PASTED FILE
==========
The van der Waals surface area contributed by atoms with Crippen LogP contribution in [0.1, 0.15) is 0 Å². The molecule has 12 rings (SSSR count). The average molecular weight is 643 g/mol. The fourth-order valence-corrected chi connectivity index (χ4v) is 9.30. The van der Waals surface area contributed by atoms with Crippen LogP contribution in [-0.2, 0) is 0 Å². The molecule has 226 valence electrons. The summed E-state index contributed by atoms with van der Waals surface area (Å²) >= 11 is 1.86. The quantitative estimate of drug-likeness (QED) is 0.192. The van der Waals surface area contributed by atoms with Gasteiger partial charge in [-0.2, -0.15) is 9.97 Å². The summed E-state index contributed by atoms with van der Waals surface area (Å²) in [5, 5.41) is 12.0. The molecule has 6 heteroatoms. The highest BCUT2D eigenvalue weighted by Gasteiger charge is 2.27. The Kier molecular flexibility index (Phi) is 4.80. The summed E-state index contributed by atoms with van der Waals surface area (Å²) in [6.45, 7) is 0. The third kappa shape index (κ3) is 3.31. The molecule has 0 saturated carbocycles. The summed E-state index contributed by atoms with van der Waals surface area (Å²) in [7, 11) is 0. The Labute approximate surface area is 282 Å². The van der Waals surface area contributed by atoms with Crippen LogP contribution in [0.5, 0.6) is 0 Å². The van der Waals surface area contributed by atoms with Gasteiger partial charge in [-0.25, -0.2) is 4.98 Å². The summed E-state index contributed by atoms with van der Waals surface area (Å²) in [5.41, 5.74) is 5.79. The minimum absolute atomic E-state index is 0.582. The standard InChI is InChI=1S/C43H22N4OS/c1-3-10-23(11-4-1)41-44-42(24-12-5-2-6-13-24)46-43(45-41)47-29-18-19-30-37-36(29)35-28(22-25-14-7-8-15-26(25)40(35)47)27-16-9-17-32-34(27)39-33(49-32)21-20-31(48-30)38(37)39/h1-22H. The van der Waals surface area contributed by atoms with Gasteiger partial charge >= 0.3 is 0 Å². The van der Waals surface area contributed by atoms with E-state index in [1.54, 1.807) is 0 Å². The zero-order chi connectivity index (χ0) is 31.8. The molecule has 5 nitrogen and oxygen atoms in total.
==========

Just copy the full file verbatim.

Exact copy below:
The van der Waals surface area contributed by atoms with Crippen LogP contribution in [0.1, 0.15) is 0 Å². The molecule has 12 rings (SSSR count). The average molecular weight is 643 g/mol. The fourth-order valence-corrected chi connectivity index (χ4v) is 9.30. The van der Waals surface area contributed by atoms with Crippen LogP contribution in [-0.2, 0) is 0 Å². The molecule has 226 valence electrons. The summed E-state index contributed by atoms with van der Waals surface area (Å²) >= 11 is 1.86. The quantitative estimate of drug-likeness (QED) is 0.192. The van der Waals surface area contributed by atoms with Gasteiger partial charge in [-0.2, -0.15) is 9.97 Å². The summed E-state index contributed by atoms with van der Waals surface area (Å²) in [5, 5.41) is 12.0. The molecule has 6 heteroatoms. The highest BCUT2D eigenvalue weighted by Gasteiger charge is 2.27. The Kier molecular flexibility index (Phi) is 4.80. The summed E-state index contributed by atoms with van der Waals surface area (Å²) in [6.45, 7) is 0. The third kappa shape index (κ3) is 3.31. The molecule has 0 saturated carbocycles. The summed E-state index contributed by atoms with van der Waals surface area (Å²) in [7, 11) is 0. The Labute approximate surface area is 282 Å². The van der Waals surface area contributed by atoms with Crippen LogP contribution in [0.5, 0.6) is 0 Å². The van der Waals surface area contributed by atoms with Gasteiger partial charge in [-0.25, -0.2) is 4.98 Å². The summed E-state index contributed by atoms with van der Waals surface area (Å²) in [5.41, 5.74) is 5.79. The minimum absolute atomic E-state index is 0.582. The standard InChI is InChI=1S/C43H22N4OS/c1-3-10-23(11-4-1)41-44-42(24-12-5-2-6-13-24)46-43(45-41)47-29-18-19-30-37-36(29)35-28(22-25-14-7-8-15-26(25)40(35)47)27-16-9-17-32-34(27)39-33(49-32)21-20-31(48-30)38(37)39/h1-22H. The van der Waals surface area contributed by atoms with Gasteiger partial charge >= 0.3 is 0 Å². The van der Waals surface area contributed by atoms with E-state index in [1.54, 1.807) is 0 Å². The zero-order chi connectivity index (χ0) is 31.8. The molecule has 5 nitrogen and oxygen atoms in total.